Private ownership: SARU's bold 'international' move
IN THE SPOTLIGHT: South Africa's Super Rugby franchises took a significant step closer to private ownership this week.
This emerged after Mark Alexander was formally inaugurated as the President of the South African Rugby Union this week.
Alexander revealed that SARU is looking to increase the allowed 'private equity' involvement at all levels from 49 percent to 74 percent and that there is already interest from abroad - especially the United States and Australia.
Apart from the national team's dismal form - with five losses in the first nine Tests under new coach Allister Coetzee - the economic and financial situation facing the country has led to an exodus of players leaving South African shores for the stronger currencies in Europe and Japan.
Alexander said that SARU has decided to increase the percentage of equity in order to keep the best players in South Africa and in order to contribute to the growth of the game with more and bigger financial resources available.
"We are going for 'licensing' so the equity partners can participate," he said, adding: "We are toying with the number, but it looks like a 72 percent or even up to 74 percent."
Commenting on the increase of equity involvement from 49 percent to a potential 74 percent, Alexander said the increased capital and investor involvement will lead to improved administration throughout all divisions of SARU.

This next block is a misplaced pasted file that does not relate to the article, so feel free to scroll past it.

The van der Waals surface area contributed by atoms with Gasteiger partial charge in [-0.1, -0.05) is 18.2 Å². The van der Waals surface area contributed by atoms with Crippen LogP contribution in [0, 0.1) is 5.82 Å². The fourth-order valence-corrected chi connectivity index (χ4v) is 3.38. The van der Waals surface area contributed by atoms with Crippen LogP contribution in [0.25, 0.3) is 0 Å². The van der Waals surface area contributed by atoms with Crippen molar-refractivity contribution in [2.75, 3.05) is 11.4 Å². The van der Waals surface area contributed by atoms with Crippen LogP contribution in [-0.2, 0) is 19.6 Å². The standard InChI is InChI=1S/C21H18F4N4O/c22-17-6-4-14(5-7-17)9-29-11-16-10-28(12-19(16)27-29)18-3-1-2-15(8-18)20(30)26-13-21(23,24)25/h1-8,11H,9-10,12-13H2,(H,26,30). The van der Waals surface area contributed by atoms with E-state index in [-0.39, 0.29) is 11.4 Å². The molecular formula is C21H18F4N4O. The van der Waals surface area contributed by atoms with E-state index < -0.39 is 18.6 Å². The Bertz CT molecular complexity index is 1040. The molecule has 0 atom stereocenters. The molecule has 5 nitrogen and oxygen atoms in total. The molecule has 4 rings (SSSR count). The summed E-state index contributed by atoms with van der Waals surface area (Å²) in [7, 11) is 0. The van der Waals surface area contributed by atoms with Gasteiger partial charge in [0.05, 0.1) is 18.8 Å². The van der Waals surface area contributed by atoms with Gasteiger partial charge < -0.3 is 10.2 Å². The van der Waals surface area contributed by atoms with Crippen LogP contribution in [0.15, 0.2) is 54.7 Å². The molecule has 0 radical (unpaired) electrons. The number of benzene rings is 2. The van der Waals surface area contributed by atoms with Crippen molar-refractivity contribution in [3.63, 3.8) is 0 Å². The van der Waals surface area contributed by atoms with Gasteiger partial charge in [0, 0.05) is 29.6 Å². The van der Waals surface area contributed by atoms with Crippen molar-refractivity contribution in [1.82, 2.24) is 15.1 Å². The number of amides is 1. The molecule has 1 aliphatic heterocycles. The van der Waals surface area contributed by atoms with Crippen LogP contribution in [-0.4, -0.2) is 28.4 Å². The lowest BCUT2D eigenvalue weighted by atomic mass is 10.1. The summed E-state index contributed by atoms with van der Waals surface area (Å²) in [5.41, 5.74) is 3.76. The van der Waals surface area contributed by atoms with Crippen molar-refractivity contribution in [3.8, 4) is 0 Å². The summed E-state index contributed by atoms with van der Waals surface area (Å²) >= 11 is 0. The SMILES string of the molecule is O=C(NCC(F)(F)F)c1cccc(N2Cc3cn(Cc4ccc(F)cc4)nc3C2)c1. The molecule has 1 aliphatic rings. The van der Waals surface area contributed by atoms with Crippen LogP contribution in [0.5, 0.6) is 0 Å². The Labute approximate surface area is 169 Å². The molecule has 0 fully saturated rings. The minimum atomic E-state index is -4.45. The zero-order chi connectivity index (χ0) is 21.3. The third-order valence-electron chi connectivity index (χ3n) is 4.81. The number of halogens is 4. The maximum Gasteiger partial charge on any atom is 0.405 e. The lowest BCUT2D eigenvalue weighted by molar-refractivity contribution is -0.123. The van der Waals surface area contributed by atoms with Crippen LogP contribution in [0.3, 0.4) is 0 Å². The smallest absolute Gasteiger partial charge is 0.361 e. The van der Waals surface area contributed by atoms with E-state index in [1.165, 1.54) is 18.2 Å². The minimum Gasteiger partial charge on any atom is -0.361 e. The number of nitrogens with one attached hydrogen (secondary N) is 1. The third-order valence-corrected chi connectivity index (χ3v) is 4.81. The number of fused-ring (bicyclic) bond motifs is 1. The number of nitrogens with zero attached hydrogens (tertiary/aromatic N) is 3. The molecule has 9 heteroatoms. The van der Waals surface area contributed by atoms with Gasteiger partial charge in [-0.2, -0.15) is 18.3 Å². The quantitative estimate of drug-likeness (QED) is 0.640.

"It's to bring more professionalism and more money in the game. It's to run these franchises like businesses," said Alexander.
Alexander added that SARU have done their homework on potential investors and they will be making their final presentations with potential sponsors and equity partners from November until March next year.
"We have tested the current equity partners, who are looked at quite favourably, and we will be going on a roadshow to talk to the sponsorship market as well as investors.
"We will have a roadshow starting middle of November up till March next year," explained Alexander.
Alexander said the franchises will be responsible for attracting their own investors, with a lot of interest showing up from 'foreign sources'.
"The various franchises will. We are bumping into these people [potential investors] on an ongoing basis and a lot of them are outside the country, especially the US.
"There was an appetite from an outside source that owns the [Australian-based Melbourne] Rebels," Alexander said.
By Josh Isaacson, in Johannesburg